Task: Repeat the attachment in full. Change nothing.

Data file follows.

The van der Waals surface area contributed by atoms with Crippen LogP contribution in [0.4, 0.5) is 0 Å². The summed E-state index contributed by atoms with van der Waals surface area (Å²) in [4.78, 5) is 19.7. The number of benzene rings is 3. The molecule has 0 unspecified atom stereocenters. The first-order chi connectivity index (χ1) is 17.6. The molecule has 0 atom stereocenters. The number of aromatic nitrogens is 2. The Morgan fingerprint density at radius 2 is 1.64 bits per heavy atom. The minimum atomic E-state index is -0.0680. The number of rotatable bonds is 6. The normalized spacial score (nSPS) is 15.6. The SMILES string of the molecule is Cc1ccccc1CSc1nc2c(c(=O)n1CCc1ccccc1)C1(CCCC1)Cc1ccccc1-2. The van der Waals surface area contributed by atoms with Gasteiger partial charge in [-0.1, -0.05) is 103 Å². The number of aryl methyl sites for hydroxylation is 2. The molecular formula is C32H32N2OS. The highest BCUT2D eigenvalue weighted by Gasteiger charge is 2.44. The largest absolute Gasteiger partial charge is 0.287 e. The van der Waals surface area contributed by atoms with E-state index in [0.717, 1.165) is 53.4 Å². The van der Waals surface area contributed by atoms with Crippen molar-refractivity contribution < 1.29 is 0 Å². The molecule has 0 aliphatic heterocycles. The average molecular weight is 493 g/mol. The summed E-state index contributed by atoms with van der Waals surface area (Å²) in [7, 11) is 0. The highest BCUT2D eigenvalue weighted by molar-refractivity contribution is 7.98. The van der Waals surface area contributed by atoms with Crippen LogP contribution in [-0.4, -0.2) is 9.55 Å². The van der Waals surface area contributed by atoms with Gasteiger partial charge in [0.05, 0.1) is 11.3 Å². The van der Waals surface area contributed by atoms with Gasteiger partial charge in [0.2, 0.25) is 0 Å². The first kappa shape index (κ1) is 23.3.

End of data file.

The van der Waals surface area contributed by atoms with Crippen LogP contribution in [0.4, 0.5) is 0 Å². The summed E-state index contributed by atoms with van der Waals surface area (Å²) in [4.78, 5) is 19.7. The number of benzene rings is 3. The molecule has 0 unspecified atom stereocenters. The first-order chi connectivity index (χ1) is 17.6. The molecule has 0 atom stereocenters. The number of aromatic nitrogens is 2. The Morgan fingerprint density at radius 2 is 1.64 bits per heavy atom. The minimum atomic E-state index is -0.0680. The number of rotatable bonds is 6. The normalized spacial score (nSPS) is 15.6. The SMILES string of the molecule is Cc1ccccc1CSc1nc2c(c(=O)n1CCc1ccccc1)C1(CCCC1)Cc1ccccc1-2. The van der Waals surface area contributed by atoms with Gasteiger partial charge in [-0.1, -0.05) is 103 Å². The number of aryl methyl sites for hydroxylation is 2. The molecular formula is C32H32N2OS. The highest BCUT2D eigenvalue weighted by Gasteiger charge is 2.44. The largest absolute Gasteiger partial charge is 0.287 e. The van der Waals surface area contributed by atoms with E-state index in [0.717, 1.165) is 53.4 Å². The van der Waals surface area contributed by atoms with Crippen molar-refractivity contribution < 1.29 is 0 Å². The molecule has 0 aliphatic heterocycles. The average molecular weight is 493 g/mol. The summed E-state index contributed by atoms with van der Waals surface area (Å²) in [7, 11) is 0. The highest BCUT2D eigenvalue weighted by molar-refractivity contribution is 7.98. The van der Waals surface area contributed by atoms with Crippen LogP contribution in [-0.4, -0.2) is 9.55 Å². The van der Waals surface area contributed by atoms with Gasteiger partial charge in [0.05, 0.1) is 11.3 Å². The van der Waals surface area contributed by atoms with Gasteiger partial charge in [0.2, 0.25) is 0 Å². The first kappa shape index (κ1) is 23.3.